My son was just learning to walk. He learned to climb first, curious at eight months old what his little body could do. As he grew, he took more risks with his limbs, testing the limits, generally scaring me almost to death, and looking to me for what I would allow.
We always pushed the boundaries of what made us comfortable. When our son was learning to walk and crawl, we would supervise him closely, and we would also allow him to fall. We would let him to get frustrated when he assimilated new skills, knowing that frustration is often necessary for mastery. We never put him in harm’s way, but we also didn’t prevent every bump or fall.
We wanted to cultivate confidence in him, in his tiny body so that he could learn his limits without our fear.
This resulted in well-developed reflexes, excellent spatial awareness, and excellent large muscle motor control. My husband and I patted ourselves on the back. We were really nailing this parenting thing.
Of course, this practice got tricky as he grew older. Climbing up on a chair quickly escalated to climbing up on the kitchen table. His father and I grew ever more cautious and nervous as his skill set improved and he sought to push his limits much farther than we knew he could safely go. We became swooping helicopters of fear, and it felt as though we constantly told our tiny son “no.”
“No! Don’t climb that!”
“No, you're too high!”
“No, that’s not safe!”
So many no’s.
And we watched in frustration as the confidence we had worked so hard to help him gain turned into recklessness.
In short, we had created a tiny daredevil monster. No couch was too big, no kitchen counter too high, no playground equipment too advanced for his little body to potentially fall from and shatter his bones. Our toddler was oblivious to our anxiety (because toddlers). Or if he was aware, he only used it as more fuel to for his adrenaline-fueled feats. My anxiety reached new heights as I struggled not to let it take over my parenting entirely.
You Might Also Like: 9 Ways 'Lazy' Parenting Raises Great Kids
I knew I had to find another way. My son wanted to stretch his muscles, his legs and arms, his abilities. I wanted to be a responsible parent and keep him safe. Where was the line between my worst-case-scenario anxiety and his ultimate best interests? Hovering and saying no to everything didn't seem to be of service to anyone, least of all my developing son.
After combing the war zone that is Facebook mommy groups for resources and approaches, I landed on a question that made total sense to my helicopter mom-brain:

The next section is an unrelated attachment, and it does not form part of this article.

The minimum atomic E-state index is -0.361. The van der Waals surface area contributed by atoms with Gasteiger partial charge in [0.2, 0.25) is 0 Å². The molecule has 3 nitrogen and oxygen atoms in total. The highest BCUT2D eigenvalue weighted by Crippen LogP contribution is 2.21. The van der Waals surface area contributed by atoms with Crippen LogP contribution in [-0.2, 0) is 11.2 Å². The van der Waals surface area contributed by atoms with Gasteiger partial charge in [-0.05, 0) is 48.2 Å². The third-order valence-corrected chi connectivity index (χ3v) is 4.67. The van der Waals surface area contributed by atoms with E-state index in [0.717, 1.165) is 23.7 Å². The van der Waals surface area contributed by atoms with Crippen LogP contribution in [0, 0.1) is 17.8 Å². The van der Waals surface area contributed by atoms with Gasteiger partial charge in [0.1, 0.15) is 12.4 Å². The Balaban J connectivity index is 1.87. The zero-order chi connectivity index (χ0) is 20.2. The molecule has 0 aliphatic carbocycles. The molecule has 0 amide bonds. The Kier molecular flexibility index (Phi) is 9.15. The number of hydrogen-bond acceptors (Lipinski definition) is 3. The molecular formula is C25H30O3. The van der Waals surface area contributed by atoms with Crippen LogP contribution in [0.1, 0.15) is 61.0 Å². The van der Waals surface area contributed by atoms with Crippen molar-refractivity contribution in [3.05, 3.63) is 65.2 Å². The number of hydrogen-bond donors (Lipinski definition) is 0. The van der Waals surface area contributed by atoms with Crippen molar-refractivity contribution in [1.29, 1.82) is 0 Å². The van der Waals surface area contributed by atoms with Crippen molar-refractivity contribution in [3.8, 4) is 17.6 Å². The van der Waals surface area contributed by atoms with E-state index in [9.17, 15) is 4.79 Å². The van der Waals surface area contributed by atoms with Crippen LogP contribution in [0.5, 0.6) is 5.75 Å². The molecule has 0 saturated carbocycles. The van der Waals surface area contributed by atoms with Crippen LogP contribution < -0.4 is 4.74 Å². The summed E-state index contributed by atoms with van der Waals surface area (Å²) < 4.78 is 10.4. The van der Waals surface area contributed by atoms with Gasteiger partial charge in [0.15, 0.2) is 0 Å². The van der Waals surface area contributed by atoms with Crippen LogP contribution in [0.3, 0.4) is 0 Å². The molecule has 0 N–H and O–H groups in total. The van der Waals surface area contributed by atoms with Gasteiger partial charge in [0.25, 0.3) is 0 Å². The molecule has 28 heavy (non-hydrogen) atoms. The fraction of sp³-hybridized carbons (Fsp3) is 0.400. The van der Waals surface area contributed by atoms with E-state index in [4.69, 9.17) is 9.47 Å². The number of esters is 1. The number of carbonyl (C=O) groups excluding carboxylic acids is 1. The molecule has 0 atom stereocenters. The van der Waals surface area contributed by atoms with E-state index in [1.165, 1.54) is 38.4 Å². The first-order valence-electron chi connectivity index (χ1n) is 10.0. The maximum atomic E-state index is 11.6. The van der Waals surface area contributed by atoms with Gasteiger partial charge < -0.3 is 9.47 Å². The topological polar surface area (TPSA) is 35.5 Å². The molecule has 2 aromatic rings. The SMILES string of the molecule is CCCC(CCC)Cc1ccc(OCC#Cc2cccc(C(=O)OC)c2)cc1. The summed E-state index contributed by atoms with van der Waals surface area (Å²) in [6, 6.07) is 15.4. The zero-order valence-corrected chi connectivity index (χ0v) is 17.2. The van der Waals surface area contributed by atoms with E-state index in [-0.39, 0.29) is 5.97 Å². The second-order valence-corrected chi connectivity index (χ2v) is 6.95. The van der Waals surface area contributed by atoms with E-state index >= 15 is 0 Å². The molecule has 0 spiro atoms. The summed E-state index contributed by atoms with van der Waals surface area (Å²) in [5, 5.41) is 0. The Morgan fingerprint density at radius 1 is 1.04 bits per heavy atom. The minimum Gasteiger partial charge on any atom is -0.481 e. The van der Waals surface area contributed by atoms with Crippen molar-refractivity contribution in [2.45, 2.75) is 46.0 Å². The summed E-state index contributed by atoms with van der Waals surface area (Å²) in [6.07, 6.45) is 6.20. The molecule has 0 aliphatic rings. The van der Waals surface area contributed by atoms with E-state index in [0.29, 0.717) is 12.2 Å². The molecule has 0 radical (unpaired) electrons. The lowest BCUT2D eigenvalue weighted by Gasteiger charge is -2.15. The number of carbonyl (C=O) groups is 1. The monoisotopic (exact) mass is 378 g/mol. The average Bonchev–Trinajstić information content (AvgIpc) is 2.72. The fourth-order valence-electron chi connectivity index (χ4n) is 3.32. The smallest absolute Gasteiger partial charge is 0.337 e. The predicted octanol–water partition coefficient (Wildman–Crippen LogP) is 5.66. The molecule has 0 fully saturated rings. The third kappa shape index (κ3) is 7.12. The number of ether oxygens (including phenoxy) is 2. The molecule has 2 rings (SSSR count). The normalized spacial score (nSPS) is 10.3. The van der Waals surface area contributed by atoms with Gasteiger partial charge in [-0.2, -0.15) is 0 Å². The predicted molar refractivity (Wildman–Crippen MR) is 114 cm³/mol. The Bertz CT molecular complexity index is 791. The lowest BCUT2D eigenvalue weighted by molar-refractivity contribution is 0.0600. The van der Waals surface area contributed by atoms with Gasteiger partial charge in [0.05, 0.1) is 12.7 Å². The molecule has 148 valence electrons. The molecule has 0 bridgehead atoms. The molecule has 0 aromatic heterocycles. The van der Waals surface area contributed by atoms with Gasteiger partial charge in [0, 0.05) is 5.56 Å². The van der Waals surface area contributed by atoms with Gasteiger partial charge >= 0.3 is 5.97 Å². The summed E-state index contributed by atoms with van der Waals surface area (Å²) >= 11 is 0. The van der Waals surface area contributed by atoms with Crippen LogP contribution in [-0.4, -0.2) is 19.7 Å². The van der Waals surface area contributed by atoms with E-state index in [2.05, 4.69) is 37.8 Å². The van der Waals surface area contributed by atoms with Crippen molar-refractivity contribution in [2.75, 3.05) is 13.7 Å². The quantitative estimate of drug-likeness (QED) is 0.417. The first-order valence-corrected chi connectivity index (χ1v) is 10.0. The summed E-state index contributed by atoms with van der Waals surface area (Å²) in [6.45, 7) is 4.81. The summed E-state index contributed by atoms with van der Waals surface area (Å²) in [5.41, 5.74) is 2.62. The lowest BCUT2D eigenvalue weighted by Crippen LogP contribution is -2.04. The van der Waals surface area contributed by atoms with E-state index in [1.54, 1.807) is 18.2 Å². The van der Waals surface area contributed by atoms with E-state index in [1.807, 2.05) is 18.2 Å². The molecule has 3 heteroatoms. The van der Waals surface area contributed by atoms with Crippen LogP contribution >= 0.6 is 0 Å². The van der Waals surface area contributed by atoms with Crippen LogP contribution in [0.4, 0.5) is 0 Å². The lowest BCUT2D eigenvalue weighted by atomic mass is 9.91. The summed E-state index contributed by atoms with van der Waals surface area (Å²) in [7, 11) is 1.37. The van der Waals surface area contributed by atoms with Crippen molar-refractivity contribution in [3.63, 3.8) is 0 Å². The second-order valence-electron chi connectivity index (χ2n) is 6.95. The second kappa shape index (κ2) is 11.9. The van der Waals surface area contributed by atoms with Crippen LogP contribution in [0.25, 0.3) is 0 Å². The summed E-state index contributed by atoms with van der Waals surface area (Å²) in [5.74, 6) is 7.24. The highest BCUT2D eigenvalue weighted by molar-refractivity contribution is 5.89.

Does that feel safe in your body?
It was a lightbulb moment for me, and a way to empower my son to tune into his tiny being and make a choice that would ultimately help him to know himself. Asking him if what he was doing felt safe for him gave him some control as well. Instead of just blindly following his developing brain and its unreliable id-controlled impulses, he had an opportunity to pause for a brief moment and consider what he was about to do and amend it if necessary.
I see you are climbing on the back of the couch. Does that feel safe in your body?
You're really getting fast! That must be exciting. I see that you're wearing socks while you run on the wood floors. Does that feel safe in your body?
Wow! You are jumping so high! I notice you're getting close to the edge. Does that feel safe in your body?
Each time, I would tune into him tuning into his body, watching him begin to understand that he could determine what was so for his self. Each time, he learned a little bit more; I learned to say no only when it was clearly unsafe, and aided him in making the grey areas safe for him and comfortable-ish for me. He grew more confident every day, and so did I.
I also learned a valuable lesson about my young son. He is profoundly capable, and I can allow his capabilities to steer our journey with minimal redirection from his dad or me.
Of course, I always held (and continue to hold) veto power because I’m still the mama. But after a little trial and error on both of our parts, we found a happy continuum that allowed him to trust his body, gave me an opportunity to pull back on my helicopter mom throttle, and taught both of us about appropriate boundaries.
The most delightful unintended consequence of this safety experiment emerged, though. I began asking myself the same thing.
Does this feel safe in my body?
Does this feel good in my body?
What is my intuition saying to me right now?
How can I make this thing that I really want to do work?
What happens if I stretch a little more, trust myself a little more?
And this is the magic part of parenting: In the process of parenting our children, we have the opportunity to reparent the parts of ourselves that need the guidance of a loving and stable parent the most.
It all works in service to the greater good of love and family and feminism, which is always a worthy and sacred endeavor.
To that end, here is a great reference sheet for ways to help your kiddos (and yourself) tune in to the bigger picture, take a breath, and keep moving through life with awareness.